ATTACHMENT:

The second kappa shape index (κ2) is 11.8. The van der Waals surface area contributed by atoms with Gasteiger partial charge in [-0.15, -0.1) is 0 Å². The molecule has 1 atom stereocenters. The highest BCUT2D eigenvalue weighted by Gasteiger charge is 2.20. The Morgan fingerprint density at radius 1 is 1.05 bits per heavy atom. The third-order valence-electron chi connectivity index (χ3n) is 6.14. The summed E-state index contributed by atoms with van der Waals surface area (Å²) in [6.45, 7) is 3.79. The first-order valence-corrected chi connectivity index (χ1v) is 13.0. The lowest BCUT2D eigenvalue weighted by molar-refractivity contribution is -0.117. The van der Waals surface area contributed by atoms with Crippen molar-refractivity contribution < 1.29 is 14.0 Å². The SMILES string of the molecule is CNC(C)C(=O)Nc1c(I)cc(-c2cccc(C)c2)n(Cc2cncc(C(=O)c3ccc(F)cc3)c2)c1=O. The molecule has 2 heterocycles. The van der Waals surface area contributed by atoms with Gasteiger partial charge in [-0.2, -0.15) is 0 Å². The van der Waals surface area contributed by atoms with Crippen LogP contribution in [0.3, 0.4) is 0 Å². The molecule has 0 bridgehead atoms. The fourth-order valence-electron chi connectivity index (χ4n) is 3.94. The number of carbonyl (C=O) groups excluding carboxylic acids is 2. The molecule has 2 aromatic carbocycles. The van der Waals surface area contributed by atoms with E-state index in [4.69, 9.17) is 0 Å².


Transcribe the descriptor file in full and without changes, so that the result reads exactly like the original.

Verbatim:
The second kappa shape index (κ2) is 11.8. The van der Waals surface area contributed by atoms with Gasteiger partial charge in [-0.15, -0.1) is 0 Å². The molecule has 1 atom stereocenters. The highest BCUT2D eigenvalue weighted by Gasteiger charge is 2.20. The Morgan fingerprint density at radius 1 is 1.05 bits per heavy atom. The third-order valence-electron chi connectivity index (χ3n) is 6.14. The summed E-state index contributed by atoms with van der Waals surface area (Å²) in [6.45, 7) is 3.79. The first-order valence-corrected chi connectivity index (χ1v) is 13.0. The lowest BCUT2D eigenvalue weighted by molar-refractivity contribution is -0.117. The van der Waals surface area contributed by atoms with Crippen molar-refractivity contribution < 1.29 is 14.0 Å². The SMILES string of the molecule is CNC(C)C(=O)Nc1c(I)cc(-c2cccc(C)c2)n(Cc2cncc(C(=O)c3ccc(F)cc3)c2)c1=O. The molecule has 2 heterocycles. The van der Waals surface area contributed by atoms with Gasteiger partial charge in [-0.2, -0.15) is 0 Å². The van der Waals surface area contributed by atoms with Crippen LogP contribution in [0.3, 0.4) is 0 Å². The molecule has 0 bridgehead atoms. The fourth-order valence-electron chi connectivity index (χ4n) is 3.94. The number of carbonyl (C=O) groups excluding carboxylic acids is 2. The molecule has 2 aromatic carbocycles. The van der Waals surface area contributed by atoms with E-state index in [4.69, 9.17) is 0 Å².